Imagine we are dealing with a person with a rather monistic mindset, thus believing, assuming or hoping that all questions can only have one right answer, that all these answers can be neatly, harmoniously ordered in one consistent system, that some people or institutions (the church, the party, the movement, the state) have better knowledge of these right answers, and, consequently, that it is rational and wise to adhere to these people or the ones speaking for these institutions. He or she might also believe or assume that the right answers should pervade and enlighten all spheres of life and society. Therefore, a separation between church and state, or between party and state, is not wanted. Neither are social and political pluralism, or a division of powers: this all incorrectly suggest that there are uncertainties and ambiguities. And then a few of the people with this mindset might also be so convinced of the truth of their answers, that they do not see any point in tolerating the false answers of others: these deceived or wicked people should be brought to the right insights with all possible means, if necessary with violence.
People with monistic mindsets are of all times and all places. They can be found among Christians, Jews, Muslims, Marxists, Maoists, Fascists, and many other passions and obsessions. The Muslim variety is represented by Islamists like Salafists and Jihadists (see the article of Flo Münstermann for an overview of monistic thoughts among Islamists). They all oppose pluralists, people believing that many questions, certainly ethical and political ones, can have different plausible answers, that these answers often clash and, consequently, that compromises are continuously wanted. This believe is translated in recommendations about how social and political life should be organized: freedom of religion, speech and organization, for instance, express the insight that we do not know for sure which religions, speeches and organizations do not represent some truth. Therefore, a plurality of religious, social and political organizations is the inevitable outcome of these freedoms, an outcome that should be welcomed and furthered as the expression of the truth of pluralism (cf. Blokland 1997, 1999, 2006, 2011, 2016a, 2016b, 2018).
People are driven towards monism by a variety of psychological, social and intellectual factors. Here we concentrate on ideas. Also when the motivations behind monist extremism are non-intellectual, the position itself is in the end always defended with ideas. These ideas bring forth intolerance, oppression, tyranny and violence, and for this reason need to be confronted. Obviously, we can always call in the police or the army, but before we do so, how could we get into a deliberation with people thinking, feeling or hunching in a monistic direction?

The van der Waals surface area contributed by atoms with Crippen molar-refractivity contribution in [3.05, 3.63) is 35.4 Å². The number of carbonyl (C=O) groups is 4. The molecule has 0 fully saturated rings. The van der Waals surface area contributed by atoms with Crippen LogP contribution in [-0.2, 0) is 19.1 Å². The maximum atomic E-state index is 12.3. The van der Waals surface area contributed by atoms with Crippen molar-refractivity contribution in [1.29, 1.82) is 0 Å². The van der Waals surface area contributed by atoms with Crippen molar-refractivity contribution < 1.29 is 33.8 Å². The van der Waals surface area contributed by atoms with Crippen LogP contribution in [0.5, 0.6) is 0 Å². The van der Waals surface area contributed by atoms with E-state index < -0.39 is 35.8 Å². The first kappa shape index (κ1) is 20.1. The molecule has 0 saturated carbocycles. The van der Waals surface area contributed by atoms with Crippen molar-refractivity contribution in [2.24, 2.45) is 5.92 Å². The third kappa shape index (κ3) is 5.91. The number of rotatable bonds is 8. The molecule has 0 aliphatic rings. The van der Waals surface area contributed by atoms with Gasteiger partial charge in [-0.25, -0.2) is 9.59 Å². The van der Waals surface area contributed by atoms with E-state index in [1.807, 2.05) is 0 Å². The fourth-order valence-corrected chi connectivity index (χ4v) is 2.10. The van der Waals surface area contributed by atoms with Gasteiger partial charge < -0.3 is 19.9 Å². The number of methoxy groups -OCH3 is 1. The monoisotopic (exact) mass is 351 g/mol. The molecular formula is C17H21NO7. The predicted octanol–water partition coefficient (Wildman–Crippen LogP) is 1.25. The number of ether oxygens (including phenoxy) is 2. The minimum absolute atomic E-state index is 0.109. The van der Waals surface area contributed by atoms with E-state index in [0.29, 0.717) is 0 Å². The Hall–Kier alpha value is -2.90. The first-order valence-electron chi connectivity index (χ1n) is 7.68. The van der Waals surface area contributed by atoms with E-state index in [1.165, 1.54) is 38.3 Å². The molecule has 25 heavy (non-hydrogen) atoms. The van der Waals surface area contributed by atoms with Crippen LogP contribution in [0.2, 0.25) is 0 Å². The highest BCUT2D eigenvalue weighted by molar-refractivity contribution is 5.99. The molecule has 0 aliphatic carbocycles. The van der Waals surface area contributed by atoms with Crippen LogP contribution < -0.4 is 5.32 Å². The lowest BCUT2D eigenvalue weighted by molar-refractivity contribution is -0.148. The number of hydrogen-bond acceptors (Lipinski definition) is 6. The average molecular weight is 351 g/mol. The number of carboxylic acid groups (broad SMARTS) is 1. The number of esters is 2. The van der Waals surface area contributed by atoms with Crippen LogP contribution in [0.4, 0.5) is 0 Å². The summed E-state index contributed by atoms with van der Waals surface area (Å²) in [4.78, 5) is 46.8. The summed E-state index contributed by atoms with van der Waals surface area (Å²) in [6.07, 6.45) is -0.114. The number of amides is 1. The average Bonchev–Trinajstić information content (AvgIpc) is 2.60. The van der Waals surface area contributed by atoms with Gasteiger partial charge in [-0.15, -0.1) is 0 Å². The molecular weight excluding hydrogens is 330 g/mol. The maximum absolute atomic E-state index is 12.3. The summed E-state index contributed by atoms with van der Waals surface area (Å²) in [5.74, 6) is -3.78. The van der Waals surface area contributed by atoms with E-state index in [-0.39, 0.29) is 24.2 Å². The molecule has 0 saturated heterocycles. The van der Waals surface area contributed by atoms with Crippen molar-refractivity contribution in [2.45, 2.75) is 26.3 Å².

Evaluating assumptions by explicating them
First it has to be recognized that people rarely have a well-considered, coherent worldview (Lane 1962, 1972). To the extent that they have any ideas on humans, society and world, they are also not always aware of their assumptions. Much of what we believe stays implicit and unreflected (Kahneman 2011). Many of our beliefs and assumptions can also stay unfounded, unjustified, incoherent and inconsistent because we are hardly ever asked to make them explicit and to critically evaluate them. We ourselves are not always very motivated to entertain this activity either: it could create cognitive overload, doubt, uncertainty, insecurity, and indecision. Often, it simply feels better to avoid deep thinking and to stay in the dark. Nevertheless, this darkness can cause personal, social and political problems. When this is the case, the problems and their causes need to be confronted, and deliberation, a joint search for the foundations of our thinking, might help.
Thus, deliberating fundamental ideas might further the awareness of assumptions, their consequences, and the extent to which they hang or do not hang together. Awareness of assumptions might already bring people to doubt and reconsider these: “Do I really believe there is just one truth?”; “How does this correspond with my daily experiences?”. Awareness of the logical consequences of particular assumptions might cause the same: “Do I really want to suppress oppositions because I assume there is a single truth that is knowledgeable to some wise men studying a particular holy or scholarly book?”. Furthermore, because certain assumptions might not fit together, and people mostly feel a need to be consistent, people might reconsider and refute some of them: “Until now, I have assumed that there is order in the Cosmos, that some men or institutions know this order well and appropriately implement the truths of the Cosmos in our society and politics. Still, I personally experience that values continuously clash and need to be balanced, and that also the current societal implementations of supposed superior insights cause clashes and incongruences between values, and certainly with my personal values. Perhaps, there is no such Order, or maybe the people that now say to know the truths produced by this order are mistaken or misleading, or maybe, we are not able to know this order at all, even when it would exist”. Maybe, a more accurate description of our human condition is that there is a wide variety of values and goals all worth dying for but that, unfortunately, these values and goals often clash and consequently have to be balanced (cf. Berlin 1958, 1962).
Thus, deliberating monistic (or any other) assumptions could already make sense because this will make them explicit and open for evaluation, refinement, reconsideration and even refutation.
Evaluating values by confronting them with our experiences or intuitions